Comparative Constitutionalism and Good Governance in the Commonwealth: An Eastern and Southern African Perspective

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Cambridge University Press, Jul 8, 2004 - Law
The central role that good, effective and capable governance plays in the economic and social development of a country is now widely recognised. Using the Commonwealth countries of eastern and southern Africa, this book analyses some of the key constitutional issues in the process of developing, strengthening and consolidating the capacity of states to ensure the good governance of their peoples. Utilising comparative material, the book seeks to draw lessons, both positive and negative, about the problems of constitutionalism in the region and, in doing so, critically addresses the legal issues involved in seeking to make constitutions 'work' in practice.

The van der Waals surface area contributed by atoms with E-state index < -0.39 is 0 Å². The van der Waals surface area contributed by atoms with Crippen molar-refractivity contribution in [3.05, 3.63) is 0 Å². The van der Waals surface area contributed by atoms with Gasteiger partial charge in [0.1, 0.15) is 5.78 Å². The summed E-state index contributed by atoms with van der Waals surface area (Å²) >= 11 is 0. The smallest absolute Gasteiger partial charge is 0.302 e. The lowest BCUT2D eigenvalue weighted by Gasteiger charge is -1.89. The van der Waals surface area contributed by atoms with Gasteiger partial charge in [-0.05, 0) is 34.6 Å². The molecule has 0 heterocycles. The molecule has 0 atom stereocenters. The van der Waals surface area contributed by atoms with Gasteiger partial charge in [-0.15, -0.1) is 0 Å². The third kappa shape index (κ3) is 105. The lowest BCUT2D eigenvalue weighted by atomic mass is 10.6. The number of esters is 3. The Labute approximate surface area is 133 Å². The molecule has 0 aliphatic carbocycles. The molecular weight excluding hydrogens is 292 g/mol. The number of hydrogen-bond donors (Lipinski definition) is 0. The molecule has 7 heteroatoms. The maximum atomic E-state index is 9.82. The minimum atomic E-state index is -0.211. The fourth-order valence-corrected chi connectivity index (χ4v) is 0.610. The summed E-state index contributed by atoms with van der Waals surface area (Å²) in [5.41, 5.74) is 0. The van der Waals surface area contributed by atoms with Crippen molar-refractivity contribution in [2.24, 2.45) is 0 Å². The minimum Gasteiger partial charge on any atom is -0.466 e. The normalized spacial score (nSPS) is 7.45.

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very good prestigious book

Contents

Introduction
1
setting the scene
5
2 Constitutions and the search for a viable political order
12
the new constitutions of the 1990s
28
amending a constitution
43
5 Presidentialism and restraints upon executive power
57
6 Enhancing access to the political system
99
7 Making legislatures effective
123
9 The devolution of power to local communities
184
human rights commissions and ofces of the ombudsman
208
11 Seeking constitutional control of the military
240
12 Constitutionalism and emergency powers
276
the lessons from southern and eastern experience
308
BIBLIOGRAPHY
325
INDEX
343
Copyright

8 The judiciary and the protection of constitutional rights
150

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